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Peace education in a digital era

How can we use serious games in promoting the learning skills required for active citizenship and peace education?
Peace education in a digital era

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Fostering active citizenship and solidarity among all young people is one major objective for many European teachers. How can we use serious games in promoting the learning skills required for active citizenship and peace education?

The Open Education Studio raises a global conversation on a subject that is becoming increasingly relevant in a European context.

Our conversation starts with an article [1] by Ronit Kampf from Tel Aviv University, which shares the lessons learned from a peace education project using two role-playing computerized simulations of the Israeli-Palestinian conflict and involving undergraduate students from Turkey, Israel, Palestine and the United States.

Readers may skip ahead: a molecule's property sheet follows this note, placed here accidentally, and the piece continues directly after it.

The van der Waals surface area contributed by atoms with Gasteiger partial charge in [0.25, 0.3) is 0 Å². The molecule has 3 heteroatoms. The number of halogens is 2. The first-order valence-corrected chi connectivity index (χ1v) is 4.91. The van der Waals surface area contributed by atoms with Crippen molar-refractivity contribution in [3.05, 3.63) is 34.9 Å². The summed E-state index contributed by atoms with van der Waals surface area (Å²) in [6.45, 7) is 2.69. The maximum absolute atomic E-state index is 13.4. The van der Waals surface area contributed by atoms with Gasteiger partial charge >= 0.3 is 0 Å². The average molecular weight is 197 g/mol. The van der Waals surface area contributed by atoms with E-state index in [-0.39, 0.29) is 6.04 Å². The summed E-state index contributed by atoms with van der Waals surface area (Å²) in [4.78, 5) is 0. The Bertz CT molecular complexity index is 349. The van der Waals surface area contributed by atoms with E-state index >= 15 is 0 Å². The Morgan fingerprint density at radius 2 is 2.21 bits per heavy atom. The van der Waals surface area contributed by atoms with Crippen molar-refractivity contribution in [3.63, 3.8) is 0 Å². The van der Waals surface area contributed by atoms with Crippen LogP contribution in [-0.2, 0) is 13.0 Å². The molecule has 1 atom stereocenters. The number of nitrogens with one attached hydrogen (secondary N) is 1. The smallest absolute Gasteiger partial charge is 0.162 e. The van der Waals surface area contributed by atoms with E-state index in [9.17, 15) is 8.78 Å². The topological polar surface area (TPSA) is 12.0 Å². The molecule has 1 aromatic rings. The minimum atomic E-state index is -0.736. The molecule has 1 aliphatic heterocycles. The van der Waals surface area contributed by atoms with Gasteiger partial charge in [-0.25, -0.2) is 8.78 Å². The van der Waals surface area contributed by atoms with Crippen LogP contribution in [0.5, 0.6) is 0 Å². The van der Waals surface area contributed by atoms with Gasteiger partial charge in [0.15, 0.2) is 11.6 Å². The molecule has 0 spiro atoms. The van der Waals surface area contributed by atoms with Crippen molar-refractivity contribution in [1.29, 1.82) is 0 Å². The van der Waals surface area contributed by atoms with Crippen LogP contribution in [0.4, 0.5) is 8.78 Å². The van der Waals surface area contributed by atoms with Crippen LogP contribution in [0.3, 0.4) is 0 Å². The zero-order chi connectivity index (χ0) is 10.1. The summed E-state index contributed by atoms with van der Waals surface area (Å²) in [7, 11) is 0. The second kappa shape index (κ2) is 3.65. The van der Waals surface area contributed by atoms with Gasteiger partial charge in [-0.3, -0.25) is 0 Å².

Computerized Simulations of the Israeli-Palestinian Conflict and Attitude Change: PeaceMaker vs. Global Conflicts
Authors: 

Intractable inter-group conflicts are highly resistant to resolution, involve well-entrenched hostile perceptions of the out-group, drag on for an extended period of time, and are prone to escalation over and over again [4]. In such conflicts, hostile attitudes and images of the enemy are passed on from one generation to the next with the learning of the conflict narratives embedded in various socialization agents. Conflict narratives often promote an ethnocentric view of past or present events and people on the two sides hardly communicate with each other directly [5].